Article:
“We need to rise to meet the challenges that are facing us in this dangerous and uncertain world, and we can’t afford to have the Congress resort to bitter partisanship or parochialism at this critical time,” Panetta said. “So the message we wanted to send Congress today is that there is very little margin for error with this package.

“That’s the reality that all of us are living with,” he added. “The strategy we developed will maintain, we believe, the strongest military in the world by every measure, and that’s essential because of the nature of the security challenges that we’re facing.”




All of this week's top headlines to your email every Friday.


 
 

 
Army photograph by C. Todd Lopez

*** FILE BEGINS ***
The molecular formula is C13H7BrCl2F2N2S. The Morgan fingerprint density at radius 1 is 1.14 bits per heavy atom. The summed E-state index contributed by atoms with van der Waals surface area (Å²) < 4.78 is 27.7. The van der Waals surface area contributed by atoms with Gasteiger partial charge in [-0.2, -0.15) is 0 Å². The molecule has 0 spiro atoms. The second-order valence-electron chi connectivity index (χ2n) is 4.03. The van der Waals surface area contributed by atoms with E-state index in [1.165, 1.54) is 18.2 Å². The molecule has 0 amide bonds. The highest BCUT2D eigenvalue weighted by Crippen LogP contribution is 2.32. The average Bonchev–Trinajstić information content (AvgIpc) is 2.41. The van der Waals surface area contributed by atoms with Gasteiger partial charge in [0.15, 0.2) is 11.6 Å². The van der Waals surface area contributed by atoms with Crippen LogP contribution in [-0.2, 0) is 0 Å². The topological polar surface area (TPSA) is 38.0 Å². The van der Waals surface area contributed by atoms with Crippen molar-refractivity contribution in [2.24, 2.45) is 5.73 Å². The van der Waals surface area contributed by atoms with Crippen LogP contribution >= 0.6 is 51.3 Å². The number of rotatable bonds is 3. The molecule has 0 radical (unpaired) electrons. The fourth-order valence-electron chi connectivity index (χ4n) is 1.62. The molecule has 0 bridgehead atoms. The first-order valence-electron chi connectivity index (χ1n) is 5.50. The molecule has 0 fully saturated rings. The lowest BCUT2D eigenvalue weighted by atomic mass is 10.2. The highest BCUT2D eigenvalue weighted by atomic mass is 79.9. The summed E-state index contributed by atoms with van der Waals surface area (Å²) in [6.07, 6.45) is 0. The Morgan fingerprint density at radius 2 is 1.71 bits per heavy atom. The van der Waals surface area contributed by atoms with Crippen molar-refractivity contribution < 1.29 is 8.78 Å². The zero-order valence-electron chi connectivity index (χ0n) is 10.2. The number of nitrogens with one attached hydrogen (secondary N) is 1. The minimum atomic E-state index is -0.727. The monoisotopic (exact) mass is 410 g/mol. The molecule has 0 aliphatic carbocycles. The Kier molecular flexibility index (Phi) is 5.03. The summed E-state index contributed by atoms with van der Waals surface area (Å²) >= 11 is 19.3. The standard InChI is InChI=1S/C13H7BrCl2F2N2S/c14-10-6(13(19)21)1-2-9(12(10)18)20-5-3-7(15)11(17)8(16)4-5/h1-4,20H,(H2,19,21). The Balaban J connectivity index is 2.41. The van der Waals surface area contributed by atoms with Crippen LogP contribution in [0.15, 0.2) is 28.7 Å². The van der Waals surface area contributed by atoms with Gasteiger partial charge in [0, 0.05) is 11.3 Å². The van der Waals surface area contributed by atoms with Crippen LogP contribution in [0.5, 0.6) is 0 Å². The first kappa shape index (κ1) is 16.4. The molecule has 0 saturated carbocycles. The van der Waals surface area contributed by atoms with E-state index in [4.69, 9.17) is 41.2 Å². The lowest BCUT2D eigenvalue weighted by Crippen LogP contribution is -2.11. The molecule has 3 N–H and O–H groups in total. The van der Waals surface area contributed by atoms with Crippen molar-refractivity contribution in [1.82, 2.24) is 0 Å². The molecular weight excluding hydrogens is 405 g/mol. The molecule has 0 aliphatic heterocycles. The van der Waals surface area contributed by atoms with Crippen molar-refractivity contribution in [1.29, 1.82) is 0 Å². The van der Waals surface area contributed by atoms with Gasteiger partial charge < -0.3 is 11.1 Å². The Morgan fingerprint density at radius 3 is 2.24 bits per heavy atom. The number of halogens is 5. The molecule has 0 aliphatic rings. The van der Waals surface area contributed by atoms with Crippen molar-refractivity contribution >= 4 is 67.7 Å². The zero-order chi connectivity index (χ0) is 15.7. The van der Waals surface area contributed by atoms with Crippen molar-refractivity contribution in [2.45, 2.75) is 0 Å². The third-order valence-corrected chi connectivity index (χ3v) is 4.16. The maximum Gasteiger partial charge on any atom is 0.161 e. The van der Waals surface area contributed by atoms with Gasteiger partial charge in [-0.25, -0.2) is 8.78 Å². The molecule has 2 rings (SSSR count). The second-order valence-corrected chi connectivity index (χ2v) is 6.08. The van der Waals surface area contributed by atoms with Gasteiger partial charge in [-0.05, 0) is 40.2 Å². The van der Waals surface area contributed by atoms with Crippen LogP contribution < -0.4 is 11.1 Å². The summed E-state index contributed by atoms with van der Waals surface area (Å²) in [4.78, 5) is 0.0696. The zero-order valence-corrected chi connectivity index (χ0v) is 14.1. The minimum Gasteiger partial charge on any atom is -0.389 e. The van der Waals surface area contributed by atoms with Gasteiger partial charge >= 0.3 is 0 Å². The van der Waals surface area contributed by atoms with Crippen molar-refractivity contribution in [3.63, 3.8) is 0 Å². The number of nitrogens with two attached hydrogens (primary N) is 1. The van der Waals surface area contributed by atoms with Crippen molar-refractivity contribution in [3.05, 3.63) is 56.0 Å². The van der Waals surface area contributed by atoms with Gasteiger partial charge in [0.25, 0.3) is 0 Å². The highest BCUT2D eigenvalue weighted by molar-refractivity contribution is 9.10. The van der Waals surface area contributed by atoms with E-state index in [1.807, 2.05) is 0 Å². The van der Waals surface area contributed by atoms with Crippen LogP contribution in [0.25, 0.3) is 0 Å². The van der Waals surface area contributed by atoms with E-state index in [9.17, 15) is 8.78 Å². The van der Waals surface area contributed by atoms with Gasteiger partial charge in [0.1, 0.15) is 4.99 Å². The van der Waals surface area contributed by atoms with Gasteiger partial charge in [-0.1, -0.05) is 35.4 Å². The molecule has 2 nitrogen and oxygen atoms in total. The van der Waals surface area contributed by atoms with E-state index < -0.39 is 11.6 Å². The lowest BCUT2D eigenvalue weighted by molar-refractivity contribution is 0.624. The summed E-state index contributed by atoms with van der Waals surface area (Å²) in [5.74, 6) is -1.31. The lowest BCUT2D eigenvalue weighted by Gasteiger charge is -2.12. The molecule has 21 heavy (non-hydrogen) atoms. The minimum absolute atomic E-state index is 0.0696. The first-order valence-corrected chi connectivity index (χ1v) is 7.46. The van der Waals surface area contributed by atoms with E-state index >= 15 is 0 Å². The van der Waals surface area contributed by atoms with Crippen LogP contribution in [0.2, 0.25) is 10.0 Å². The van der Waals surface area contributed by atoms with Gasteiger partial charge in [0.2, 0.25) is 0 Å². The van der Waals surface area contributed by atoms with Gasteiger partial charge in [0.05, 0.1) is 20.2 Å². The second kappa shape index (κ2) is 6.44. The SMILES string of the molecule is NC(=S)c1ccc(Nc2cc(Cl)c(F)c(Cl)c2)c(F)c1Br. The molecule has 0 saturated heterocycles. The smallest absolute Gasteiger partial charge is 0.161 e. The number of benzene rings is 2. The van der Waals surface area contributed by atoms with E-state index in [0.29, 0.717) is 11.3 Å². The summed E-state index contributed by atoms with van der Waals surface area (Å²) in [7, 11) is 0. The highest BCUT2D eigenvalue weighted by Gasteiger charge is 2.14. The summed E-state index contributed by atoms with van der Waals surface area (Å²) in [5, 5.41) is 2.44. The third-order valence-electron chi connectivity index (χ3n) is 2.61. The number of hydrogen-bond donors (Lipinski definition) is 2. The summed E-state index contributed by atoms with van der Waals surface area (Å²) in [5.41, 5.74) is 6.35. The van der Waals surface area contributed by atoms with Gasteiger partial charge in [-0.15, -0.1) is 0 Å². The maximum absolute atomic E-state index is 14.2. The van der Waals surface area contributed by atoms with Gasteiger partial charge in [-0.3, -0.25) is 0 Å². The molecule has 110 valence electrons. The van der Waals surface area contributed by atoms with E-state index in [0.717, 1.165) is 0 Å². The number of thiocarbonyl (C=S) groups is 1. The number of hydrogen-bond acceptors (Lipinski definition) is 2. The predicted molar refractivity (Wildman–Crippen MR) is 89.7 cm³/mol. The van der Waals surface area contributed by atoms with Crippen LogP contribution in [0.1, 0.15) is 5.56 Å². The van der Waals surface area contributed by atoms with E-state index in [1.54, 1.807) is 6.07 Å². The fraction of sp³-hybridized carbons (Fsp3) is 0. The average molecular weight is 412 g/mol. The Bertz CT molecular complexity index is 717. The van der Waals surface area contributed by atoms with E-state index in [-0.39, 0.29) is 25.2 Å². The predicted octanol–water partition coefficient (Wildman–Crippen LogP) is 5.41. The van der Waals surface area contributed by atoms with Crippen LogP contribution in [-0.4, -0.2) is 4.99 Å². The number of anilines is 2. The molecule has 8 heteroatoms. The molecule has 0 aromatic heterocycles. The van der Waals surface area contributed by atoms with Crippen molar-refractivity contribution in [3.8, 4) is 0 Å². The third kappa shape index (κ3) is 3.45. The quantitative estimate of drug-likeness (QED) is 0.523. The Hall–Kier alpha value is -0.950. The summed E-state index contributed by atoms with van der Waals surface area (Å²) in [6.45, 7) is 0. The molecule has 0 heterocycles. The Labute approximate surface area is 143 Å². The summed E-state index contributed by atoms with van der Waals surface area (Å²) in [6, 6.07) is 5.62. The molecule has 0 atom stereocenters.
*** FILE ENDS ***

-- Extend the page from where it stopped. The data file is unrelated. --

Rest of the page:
Smart-mortar will help Soldiers more effectively hit targets

Army photograph by C. Todd Lopez Nick Baldwin and Evan Young, researchers with the Armament Research Development and Engineering Center at Picatinny Arsenal, Pennsylvania, discuss the 120mm Guided Enhanced Fragmentation Mortar ...
 
 

Air Force assigns new chief scientist

The Air Force announced the service’s new chief scientist to serve as a science and technology adviser to the secretary of the Air Force and the chief of staff of the Air Force, May 21. Dr. Greg Zacharias will be the 35th chief scientist and is ready to “dive in” to his new role. “I...
 
 

TSgt promotion release delayed to allow system validation

Technical sergeant promotion selection results, originally scheduled for release May 28, will be delayed to enable the Air Force to continue to validate extensive system changes to the Weighted Airman Promotion System, officials announced. The 15E6 technical sergeant promotion cycle is the first to incorporate recent changes in the enlisted evaluation and promotion system. Recent...